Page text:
In early 2017 Truong Tan began creating hyper-realistic depictions of celestial bodies swirling in outer space. The level of detail in these paintings is unprecedented for the medium of lacquer, with Tan using a wide variety of shell fragments collected from around the world to put each and every star in the sky. The first painting in the series, Human (2017 – 2019), features a planet viewed from space, partially obscured by a swarm of belligerent figures holding knives. The figures are painted in black on black, forcing the viewer to squint and shift perspective to see them clearly, representing the teeming mass of humanity and the regrettable impacts of our actions upon each other and the planet. Inspired by this particular work, Tan set out to create 23 additional paintings of planets, symbolizing the variety of emotional states which an individual might pass through in the course of a single day, as well as the 24 frames per second which create the illusion of movement in film. All 24 lacquer paintings are installed in a single room, the works hung tightly together to achieve a panoramic effect, as if the viewers themselves were adrift in the cosmos. (Galerie Quynh)

Bing Hao reviews on Artforum March 2020: “Truong Tan has worked with lacquer for more than twenty years, but his earlier works in the medium are decidedly more visceral in their imagery, often depicting erect phalluses and his signature imagery of naked male bodies in distressing, sexual, or abject scenarios. By comparison, these lacquer-laden universes, which he began making in 2017, are starkly anodyne, even soothing. Truong Tan’s distant cosmos seems firmly detached from our earth’s petty contingencies. […]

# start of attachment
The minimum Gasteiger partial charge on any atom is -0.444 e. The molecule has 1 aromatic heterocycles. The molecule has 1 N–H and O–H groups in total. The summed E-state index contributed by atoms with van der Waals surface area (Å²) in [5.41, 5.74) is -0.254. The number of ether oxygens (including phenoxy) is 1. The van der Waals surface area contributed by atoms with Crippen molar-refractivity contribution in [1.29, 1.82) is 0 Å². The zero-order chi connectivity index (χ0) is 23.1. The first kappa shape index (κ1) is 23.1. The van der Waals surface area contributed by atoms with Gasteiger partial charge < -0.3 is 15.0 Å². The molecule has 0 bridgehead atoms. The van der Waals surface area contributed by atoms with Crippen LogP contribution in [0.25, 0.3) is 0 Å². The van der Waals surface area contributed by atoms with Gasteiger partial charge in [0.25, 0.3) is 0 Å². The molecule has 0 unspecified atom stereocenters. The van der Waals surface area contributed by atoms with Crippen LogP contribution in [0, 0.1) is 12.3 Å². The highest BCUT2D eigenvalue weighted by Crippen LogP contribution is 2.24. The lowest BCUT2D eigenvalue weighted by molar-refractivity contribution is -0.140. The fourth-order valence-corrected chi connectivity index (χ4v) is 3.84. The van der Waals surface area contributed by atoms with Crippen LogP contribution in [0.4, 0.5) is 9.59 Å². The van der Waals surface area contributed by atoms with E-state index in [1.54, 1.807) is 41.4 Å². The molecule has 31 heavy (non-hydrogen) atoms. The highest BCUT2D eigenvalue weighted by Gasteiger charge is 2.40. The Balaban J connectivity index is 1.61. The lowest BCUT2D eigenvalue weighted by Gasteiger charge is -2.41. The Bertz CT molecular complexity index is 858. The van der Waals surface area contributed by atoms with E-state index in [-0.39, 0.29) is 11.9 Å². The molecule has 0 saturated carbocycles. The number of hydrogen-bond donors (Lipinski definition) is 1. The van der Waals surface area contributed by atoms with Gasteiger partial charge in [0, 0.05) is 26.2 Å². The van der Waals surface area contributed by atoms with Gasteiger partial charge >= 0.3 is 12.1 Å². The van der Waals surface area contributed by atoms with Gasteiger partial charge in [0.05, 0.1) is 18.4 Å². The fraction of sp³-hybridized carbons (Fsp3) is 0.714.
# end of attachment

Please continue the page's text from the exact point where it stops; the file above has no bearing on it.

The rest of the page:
Subject matter notwithstanding, Truong Tan’s revitalized approach to this distinctively Vietnamese art form is radical. Holding steady to certain prescriptions—the use of a wooden support, for instance, and the meticulous layering of lacquer coats (up to twenty-five per panel)—the artist brandishes his renegade flair by reinventing other aspects of the tradition. The surfaces of traditional lacquer paintings are usually not uniform. Accumulated coats of lacquer, inlays of materials such as shells, and additions of mineral powders (which add sparkle to the material’s otherwise somber hues) create a mélange of tones and textures that attest to an artist’s skill and prescience. In Truong Tan’s works, by contrast, every layer has been sanded and polished to an atypically glossy sheen in quest of a seamless, photorealistic finish. Although one could find a few passages with matte or textured surfaces—such as in Gravity, where silk threads incorporated into lacquer simulate a planet’s rocky terrain—the majority of the panels are slick, smooth, and shiny, and proudly reflected the gallery’s lighting. To achieve this effect, Truong Tan polished each panel over prolonged periods, in some cases for as long as two years. With this quiet labor, he buffed down the prickly, sensationalist disposition that had been foisted upon his persona over the years.”